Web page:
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Re: What is the Legal Process for School Carry

Postby gdanaher » Fri Dec 14, 2012 3:21 pm

This is very much a top down issue. Harrold ISD is sort of a unique situation in that they are rural, have more than their share of rattle snakes, an active FFA program, and obviously a board that is very supportive of chl. I don't think the nexus of their decision was so much fear of an armed person assaulting the school so much as being able to dispatch those rattlers. If the district in which you reside is similar to the Harrold demographic, you might be able to convince the authorities so authorize concealed carry by the staff.
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Re: What is the Legal Process for School Carry

Postby Cjwglock19 » Fri Dec 14, 2012 3:49 pm

Mine is not. However recent events have made school safety a major issue.
"You can say 'stop' or 'alto' or use any other word you think will work but I've found that a large bore muzzle pointed at someone's head is pretty much the universal language."

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Re: What is the Legal Process for School Carry

Postby Sidro » Fri Dec 14, 2012 5:08 pm

I graduated from Harrold and still live near by. The decision to allow teachers and staff was decided on by the school board and the superintendant. Those allowed to carry are required to have a a certain amount of training and carry ammunition is restricted to certain types. It is a rural school and does not have very many students enrolled(in 1970 grades 1 thru 12 there was 86 students total).

gdanaher wrote:This is very much a top down issue. Harrold ISD is sort of a unique situation in that they are rural, have more than their share of rattle snakes, an active FFA program, and obviously a board that is very supportive of chl. I don't think the nexus of their decision was so much fear of an armed person assaulting the school so much as being able to dispatch those rattlers. If the district in which you reside is similar to the Harrold demographic, you might be able to convince the authorities so authorize concealed carry by the staff.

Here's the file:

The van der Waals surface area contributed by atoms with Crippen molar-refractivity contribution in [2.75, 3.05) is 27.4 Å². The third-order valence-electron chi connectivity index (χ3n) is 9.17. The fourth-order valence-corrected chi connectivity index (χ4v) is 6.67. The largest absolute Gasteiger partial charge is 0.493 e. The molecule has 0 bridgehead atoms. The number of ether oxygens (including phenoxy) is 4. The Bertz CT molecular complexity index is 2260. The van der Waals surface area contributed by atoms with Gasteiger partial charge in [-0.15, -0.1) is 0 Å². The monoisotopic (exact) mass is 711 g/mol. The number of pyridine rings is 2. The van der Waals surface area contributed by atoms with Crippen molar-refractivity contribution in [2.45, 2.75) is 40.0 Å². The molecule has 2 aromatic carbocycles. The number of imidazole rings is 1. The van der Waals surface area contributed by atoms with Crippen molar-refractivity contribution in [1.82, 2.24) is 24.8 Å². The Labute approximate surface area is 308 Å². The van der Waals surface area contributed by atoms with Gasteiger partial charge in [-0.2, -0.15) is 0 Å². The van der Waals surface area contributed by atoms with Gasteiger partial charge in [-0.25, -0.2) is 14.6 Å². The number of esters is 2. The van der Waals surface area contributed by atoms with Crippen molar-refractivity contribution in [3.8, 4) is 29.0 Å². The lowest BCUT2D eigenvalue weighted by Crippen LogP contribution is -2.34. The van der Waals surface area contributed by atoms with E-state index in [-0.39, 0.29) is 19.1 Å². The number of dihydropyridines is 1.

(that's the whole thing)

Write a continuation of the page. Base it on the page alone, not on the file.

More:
In 12 years of school there I can remember only seeing maybe half a dozen rattle snakes on school grounds. However I did see one handgun brought to school and fired twice into study hall walls long before school hours started, by the son of the superintendant at that time. Discipline was meted out though not by school authorities and this never happened again. The superintendant or any other staff as far as I know never knew of the incident per se.
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Re: What is the Legal Process for School Carry

Postby Dragonfighter » Fri Dec 14, 2012 6:26 pm

Sidro wrote:I graduated from Harrold and still live near by. The decision to allow teachers and staff was decided on by the school board and the superintendant. Those allowed to carry are required to have a a certain amount of training and carry ammunition is restricted to certain types. <SNIP>


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Re: What is the Legal Process for School Carry

Postby CC Italian » Fri Dec 14, 2012 7:42 pm

I wouldn't hold my breath for this. College carry might happen but grade school. The antis would fight this like crazy! I am also in education and this gets talked about all the time. Many teachers would do this
If a campus has teachers who have chl, and they are willing, get them into training to support your campus police in events like what happened in Connecticut today. I'd sign up immediately!!
My self included.

Contrary to belief (we are not all liberals) most teachers I know are firearms owners and I know several at my school who have a chl. In my district we are banned from having a firearm on the property of the district. So I can't even leave it in my car. It is worthless in the car anyways. The parking lot law does not help ISD employees if your ISD has restrictions in your contract. Many school districts are adopting this policy.

The districts are to worried about a negligent discharge or a student getting control of a firearm to adopt this policy. Of course the number one reason is they are afraid of getting sued.
If anything they will hire more police which has been the trend the last few years. Less teachers more officers. Go figure.